Mountain gorillas are the largest living primates and the world's most endangered apes with an estimated population of less than 800 left in the wild of the whole world and none in zoos. The Mountain Gorilla (Gorilla gorilla beringei), was not yet known to scientist until 1902. They are the next closest living relatives to human beings after the two chimpanzee species, sharing 97% DNA with us.
They are vigorously built, with long muscular arms, a massive chest with broad hands and feet.
They are the hairiest and darkest race of gorillas, the long, thick black hair insulate them from the cold of living at high elevations.
Gorillas sometimes walk bi-pedally for short distances while carrying food or in defensive situations.
Mountain Gorillas are shy, social animals and very active during the day. They live in families of 8-25 members with one leading male (The Silver Back), accompanied by several females with their young.
Gorillas have high social qualities and relationships within the family. They express their feelings, varying from loving and hating to shame and jealousy, by at least 20 distinct vocalisations, each with a different meaning, besides beating on the chests or on the ground which is their most common form of communication.
Beating the ground and the chest is mainly done by the silverback with intent to show power and to intimidate others.
Aggression is rarely seen within gorilla families. Despite their impressive looks, they are extremely gentle and peace loving. In case of danger they stand up for each other and defend the weaker ones. Serious fights might take place when two leaders of different groups meet each other.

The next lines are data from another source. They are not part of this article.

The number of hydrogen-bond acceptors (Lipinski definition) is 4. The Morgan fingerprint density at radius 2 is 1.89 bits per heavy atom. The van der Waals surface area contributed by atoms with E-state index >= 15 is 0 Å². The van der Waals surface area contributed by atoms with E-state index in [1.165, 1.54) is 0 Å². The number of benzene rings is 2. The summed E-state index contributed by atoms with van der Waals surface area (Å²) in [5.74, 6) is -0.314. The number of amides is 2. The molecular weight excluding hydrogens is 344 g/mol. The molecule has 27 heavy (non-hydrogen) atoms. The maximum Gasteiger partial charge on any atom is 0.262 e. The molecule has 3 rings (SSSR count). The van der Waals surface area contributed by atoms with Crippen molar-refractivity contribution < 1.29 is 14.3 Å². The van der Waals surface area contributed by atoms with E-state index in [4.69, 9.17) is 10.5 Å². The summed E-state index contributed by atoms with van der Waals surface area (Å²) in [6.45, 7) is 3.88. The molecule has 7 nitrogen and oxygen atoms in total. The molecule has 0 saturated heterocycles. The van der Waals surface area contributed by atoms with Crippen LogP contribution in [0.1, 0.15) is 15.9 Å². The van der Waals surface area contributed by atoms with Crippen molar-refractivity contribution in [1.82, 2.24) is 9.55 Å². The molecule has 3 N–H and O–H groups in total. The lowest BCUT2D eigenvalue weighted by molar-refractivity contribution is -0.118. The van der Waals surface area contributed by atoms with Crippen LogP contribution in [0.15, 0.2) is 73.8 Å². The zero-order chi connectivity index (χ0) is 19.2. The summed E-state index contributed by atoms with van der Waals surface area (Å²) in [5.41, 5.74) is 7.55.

Gorillas are very intelligent and can form simple gesture sentences and communicate to people.
Gorillas have a lifespan of 50 years in the wild. They reproduce at a very slow speed with a gestation period of approximately 8.5 months and an interval of four years to the next birth. Unfortunately at least 30% do not survive their first year because of diseases and accidents.
Baby Gorillas also die when their father dies and another silverback takes over. This new male often kills all the babies of his predecessor, securing his own genes in the posterity. When a baby gorilla is born, it weighs on average 2.5 kg and at 40 weeks of age, it walks. At the age of 3, it slowly becomes independent. At 6 years they are about 1.20 meter tall and weigh almost 70 kg. At this age the female gorilla matures, though they continue gaining weight for the next 4 years.
The male mature at the age of eleven to twelve years, It’ at this stage when their black backs start turning grey hence the name SILVER BACK, at this stage, it is time to leave the parental group. They wander alone or join other males for some time, before attracting females who will join them. In this way they form their own family.
Gorillas are herbivores, eating fruits, herbs, leaves, stems, roots and shoots. Further, they are classified as folivores. Much like other animals that feed on plants and shoots, they sometimes ingest small insects like ants and termites. These gentle giants spend 30% of their day eating. A healthy Silver Back can eat 20 Kilograms (44pounds) a day.
Mountain gorillas are the largest living primates and the world's most endangered apes with a population of less than 800 individuals world over- none in zoos. They are found in Uganda, Rwanda and Democratic Republic of Congo (DRC)
They share 97% DNA with human beings! They are our closest living cousins after the Chimpanzee, They have up to 25 vocalization for communication
Mountain Gorillas are shy, social and very active during day. They live in families of 8-25 members with one leading male (The Silver Back).
Gorillas have a lifespan of 50 years in the wild. They reproduce at a very slow speed with a gestation period of approximately 8.5 months and an interval of four years to the next birth.
Diet: Mainly herbivores eating fruits, herbs, leaves, stems, roots and shoots. Sometimes ingest small insects like ants and termites.